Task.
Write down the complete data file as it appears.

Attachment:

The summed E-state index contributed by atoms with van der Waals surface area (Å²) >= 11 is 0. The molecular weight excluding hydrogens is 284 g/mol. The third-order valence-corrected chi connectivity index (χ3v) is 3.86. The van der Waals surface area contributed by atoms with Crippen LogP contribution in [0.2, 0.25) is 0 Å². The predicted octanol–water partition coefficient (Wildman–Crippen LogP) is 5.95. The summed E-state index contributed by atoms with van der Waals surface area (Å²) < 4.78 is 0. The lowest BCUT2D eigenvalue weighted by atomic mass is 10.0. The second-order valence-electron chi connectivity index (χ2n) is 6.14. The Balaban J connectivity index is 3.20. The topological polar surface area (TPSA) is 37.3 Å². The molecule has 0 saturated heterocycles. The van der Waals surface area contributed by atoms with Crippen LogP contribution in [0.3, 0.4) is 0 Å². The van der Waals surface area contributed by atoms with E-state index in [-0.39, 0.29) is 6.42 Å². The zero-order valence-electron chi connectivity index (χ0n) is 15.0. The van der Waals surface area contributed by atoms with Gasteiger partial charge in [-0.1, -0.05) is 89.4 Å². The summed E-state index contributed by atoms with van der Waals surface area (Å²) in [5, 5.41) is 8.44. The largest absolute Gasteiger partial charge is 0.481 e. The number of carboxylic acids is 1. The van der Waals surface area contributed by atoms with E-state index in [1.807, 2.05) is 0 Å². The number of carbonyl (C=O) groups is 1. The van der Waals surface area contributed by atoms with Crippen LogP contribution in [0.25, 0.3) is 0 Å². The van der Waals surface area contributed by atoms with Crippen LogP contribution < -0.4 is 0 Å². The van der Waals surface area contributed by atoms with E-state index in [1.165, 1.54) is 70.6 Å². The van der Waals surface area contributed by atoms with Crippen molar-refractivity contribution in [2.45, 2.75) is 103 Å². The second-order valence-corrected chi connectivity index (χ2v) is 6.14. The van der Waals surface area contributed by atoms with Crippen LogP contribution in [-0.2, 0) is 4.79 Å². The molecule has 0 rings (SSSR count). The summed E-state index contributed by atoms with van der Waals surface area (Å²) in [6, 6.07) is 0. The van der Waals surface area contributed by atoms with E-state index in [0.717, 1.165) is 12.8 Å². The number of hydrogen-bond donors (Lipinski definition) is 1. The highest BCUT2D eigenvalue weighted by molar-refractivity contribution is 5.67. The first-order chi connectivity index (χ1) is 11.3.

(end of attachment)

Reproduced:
The summed E-state index contributed by atoms with van der Waals surface area (Å²) >= 11 is 0. The molecular weight excluding hydrogens is 284 g/mol. The third-order valence-corrected chi connectivity index (χ3v) is 3.86. The van der Waals surface area contributed by atoms with Crippen LogP contribution in [0.2, 0.25) is 0 Å². The predicted octanol–water partition coefficient (Wildman–Crippen LogP) is 5.95. The summed E-state index contributed by atoms with van der Waals surface area (Å²) < 4.78 is 0. The lowest BCUT2D eigenvalue weighted by atomic mass is 10.0. The second-order valence-electron chi connectivity index (χ2n) is 6.14. The Balaban J connectivity index is 3.20. The topological polar surface area (TPSA) is 37.3 Å². The molecule has 0 saturated heterocycles. The van der Waals surface area contributed by atoms with Crippen LogP contribution in [0.3, 0.4) is 0 Å². The van der Waals surface area contributed by atoms with E-state index in [-0.39, 0.29) is 6.42 Å². The zero-order valence-electron chi connectivity index (χ0n) is 15.0. The van der Waals surface area contributed by atoms with Gasteiger partial charge in [-0.1, -0.05) is 89.4 Å². The summed E-state index contributed by atoms with van der Waals surface area (Å²) in [5, 5.41) is 8.44. The largest absolute Gasteiger partial charge is 0.481 e. The number of carboxylic acids is 1. The van der Waals surface area contributed by atoms with E-state index in [1.807, 2.05) is 0 Å². The number of carbonyl (C=O) groups is 1. The van der Waals surface area contributed by atoms with Crippen LogP contribution in [0.25, 0.3) is 0 Å². The van der Waals surface area contributed by atoms with Crippen LogP contribution < -0.4 is 0 Å². The van der Waals surface area contributed by atoms with E-state index in [1.165, 1.54) is 70.6 Å². The van der Waals surface area contributed by atoms with Crippen molar-refractivity contribution in [2.45, 2.75) is 103 Å². The second-order valence-corrected chi connectivity index (χ2v) is 6.14. The van der Waals surface area contributed by atoms with Crippen LogP contribution in [-0.2, 0) is 4.79 Å². The molecule has 0 rings (SSSR count). The summed E-state index contributed by atoms with van der Waals surface area (Å²) in [6, 6.07) is 0. The van der Waals surface area contributed by atoms with E-state index in [0.717, 1.165) is 12.8 Å². The number of hydrogen-bond donors (Lipinski definition) is 1. The highest BCUT2D eigenvalue weighted by molar-refractivity contribution is 5.67. The first-order chi connectivity index (χ1) is 11.3.